1Chrn. 9:33 is also quoted.  However, verse 23 shows that this was also about the Tabernacle, which only the Levites could enter.

Acts 20:7 is also referenced.  However, "breaking bread" is normally a term for eating a regular meal. (Mk. 6:35-42, Acts 27:9-38).

Paul had been there for seven days (v. 6).  This was after the Days of Unleavened Bread (which begins with Passover, or what some call "the Lord's supper".)  They were not observing Passover (v. 6).  

The evening before he was planning to leave, he met with the local disciples at their evening meal and began preaching, speaking until midnight.  Paul anticipated martyrdom and the local people knew that they might never see him again. This was a special circumstance, not a weekly event.   

Some assume that this is referring to Sunday.  The Greek says "the first of the sabbaton" (Gk. -- sabbath, seventh, or seven).  It was the first of seven weekly Sabbaths counted to Pentecost, which is why Paul was in a hurry to leave.  He wanted to be in Jerusalem for Pentecost (v. 16).  The seven weeks are counted from the second day of Unleavened Bread (v. 6). [The counting is explained in Lev. 23:15-16].  The Passover is the evening preceding the first day of Unleavened Bread.  The Passover is the meal that Christ ate with his disciples (Lk. 22:15).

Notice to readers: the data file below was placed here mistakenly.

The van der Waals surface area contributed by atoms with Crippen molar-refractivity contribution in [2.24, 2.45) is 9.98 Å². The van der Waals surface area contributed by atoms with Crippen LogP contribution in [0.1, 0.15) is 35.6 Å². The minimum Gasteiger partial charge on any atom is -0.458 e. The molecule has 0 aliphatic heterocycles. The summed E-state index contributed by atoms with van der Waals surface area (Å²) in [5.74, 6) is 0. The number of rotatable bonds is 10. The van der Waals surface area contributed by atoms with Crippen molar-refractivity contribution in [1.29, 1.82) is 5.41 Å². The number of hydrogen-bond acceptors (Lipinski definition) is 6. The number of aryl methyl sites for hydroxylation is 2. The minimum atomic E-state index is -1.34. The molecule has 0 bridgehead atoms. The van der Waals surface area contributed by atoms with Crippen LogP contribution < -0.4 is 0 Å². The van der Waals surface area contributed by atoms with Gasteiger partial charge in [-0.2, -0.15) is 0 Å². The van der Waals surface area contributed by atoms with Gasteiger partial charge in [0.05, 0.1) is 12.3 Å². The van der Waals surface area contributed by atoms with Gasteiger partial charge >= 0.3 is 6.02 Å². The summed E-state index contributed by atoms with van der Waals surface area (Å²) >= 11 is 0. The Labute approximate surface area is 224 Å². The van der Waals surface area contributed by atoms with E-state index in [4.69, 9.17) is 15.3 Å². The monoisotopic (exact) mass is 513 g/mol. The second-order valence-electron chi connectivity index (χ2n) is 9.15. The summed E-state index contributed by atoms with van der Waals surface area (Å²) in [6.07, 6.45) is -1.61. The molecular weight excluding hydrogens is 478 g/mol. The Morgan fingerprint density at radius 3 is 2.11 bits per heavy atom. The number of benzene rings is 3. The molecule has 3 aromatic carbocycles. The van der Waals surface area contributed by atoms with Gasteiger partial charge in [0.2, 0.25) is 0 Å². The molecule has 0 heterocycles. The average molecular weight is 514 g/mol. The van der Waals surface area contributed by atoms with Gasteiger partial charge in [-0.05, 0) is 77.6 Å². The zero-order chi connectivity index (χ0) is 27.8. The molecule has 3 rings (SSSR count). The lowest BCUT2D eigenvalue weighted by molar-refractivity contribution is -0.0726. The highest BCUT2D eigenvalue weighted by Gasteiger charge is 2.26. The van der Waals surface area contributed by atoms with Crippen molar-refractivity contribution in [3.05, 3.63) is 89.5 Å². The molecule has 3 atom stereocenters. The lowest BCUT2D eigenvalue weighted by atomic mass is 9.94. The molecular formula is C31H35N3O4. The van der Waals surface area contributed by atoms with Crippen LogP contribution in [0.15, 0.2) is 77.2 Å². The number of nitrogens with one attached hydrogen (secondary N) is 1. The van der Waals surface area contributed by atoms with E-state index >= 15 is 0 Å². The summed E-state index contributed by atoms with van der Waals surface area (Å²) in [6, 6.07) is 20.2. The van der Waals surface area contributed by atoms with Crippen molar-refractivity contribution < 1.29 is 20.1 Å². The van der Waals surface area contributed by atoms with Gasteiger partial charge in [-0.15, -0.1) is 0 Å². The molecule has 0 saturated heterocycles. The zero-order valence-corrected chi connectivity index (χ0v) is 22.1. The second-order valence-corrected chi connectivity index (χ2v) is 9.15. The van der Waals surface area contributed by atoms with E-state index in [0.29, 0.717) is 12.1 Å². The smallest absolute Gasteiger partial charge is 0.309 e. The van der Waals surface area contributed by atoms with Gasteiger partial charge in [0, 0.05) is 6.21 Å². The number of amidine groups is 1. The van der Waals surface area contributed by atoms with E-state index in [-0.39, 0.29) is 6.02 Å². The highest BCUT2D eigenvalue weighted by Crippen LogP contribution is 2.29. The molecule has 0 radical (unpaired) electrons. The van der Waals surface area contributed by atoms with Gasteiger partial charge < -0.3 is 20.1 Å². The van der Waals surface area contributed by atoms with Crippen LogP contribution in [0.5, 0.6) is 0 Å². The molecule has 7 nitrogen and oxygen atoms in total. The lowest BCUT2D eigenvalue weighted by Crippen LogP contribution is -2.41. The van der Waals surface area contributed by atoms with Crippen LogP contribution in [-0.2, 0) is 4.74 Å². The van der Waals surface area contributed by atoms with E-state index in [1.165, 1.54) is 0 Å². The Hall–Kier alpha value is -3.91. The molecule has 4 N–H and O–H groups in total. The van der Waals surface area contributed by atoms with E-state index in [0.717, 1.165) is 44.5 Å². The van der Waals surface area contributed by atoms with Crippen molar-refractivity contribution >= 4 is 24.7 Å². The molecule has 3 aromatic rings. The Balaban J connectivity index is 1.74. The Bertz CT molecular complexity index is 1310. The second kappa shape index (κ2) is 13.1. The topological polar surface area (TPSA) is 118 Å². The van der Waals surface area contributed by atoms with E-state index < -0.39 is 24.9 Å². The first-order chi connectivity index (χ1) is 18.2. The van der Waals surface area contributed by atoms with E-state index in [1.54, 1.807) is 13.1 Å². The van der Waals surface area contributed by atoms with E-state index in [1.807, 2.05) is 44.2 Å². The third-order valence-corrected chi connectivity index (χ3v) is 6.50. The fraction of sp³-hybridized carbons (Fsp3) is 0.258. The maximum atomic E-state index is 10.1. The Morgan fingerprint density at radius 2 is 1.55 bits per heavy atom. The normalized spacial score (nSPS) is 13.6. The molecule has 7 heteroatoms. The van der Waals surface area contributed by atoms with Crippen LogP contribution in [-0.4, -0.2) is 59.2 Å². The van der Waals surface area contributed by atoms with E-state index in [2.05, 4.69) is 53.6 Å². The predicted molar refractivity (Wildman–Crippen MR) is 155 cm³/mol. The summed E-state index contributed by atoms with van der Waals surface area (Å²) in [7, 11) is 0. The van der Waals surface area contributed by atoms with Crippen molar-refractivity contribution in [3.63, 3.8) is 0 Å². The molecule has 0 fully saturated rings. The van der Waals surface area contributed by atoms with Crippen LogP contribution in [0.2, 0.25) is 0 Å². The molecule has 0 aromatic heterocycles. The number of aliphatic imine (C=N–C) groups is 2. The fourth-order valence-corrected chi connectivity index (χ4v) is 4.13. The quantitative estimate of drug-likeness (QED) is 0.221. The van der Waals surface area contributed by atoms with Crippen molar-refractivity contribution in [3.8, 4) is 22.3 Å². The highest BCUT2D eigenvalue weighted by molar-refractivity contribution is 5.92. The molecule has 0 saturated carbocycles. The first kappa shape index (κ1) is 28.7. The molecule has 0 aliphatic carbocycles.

Paul's meeting in Acts 20 seems to be the only account of preaching at night.  However, since the followers of Christ were being hunted and persecuted, there may have been other occasions when it was necessary in order to avoid danger.

Again, if you are looking for the history within a particular denomination, we suggest you try someone who specializes in that denomination.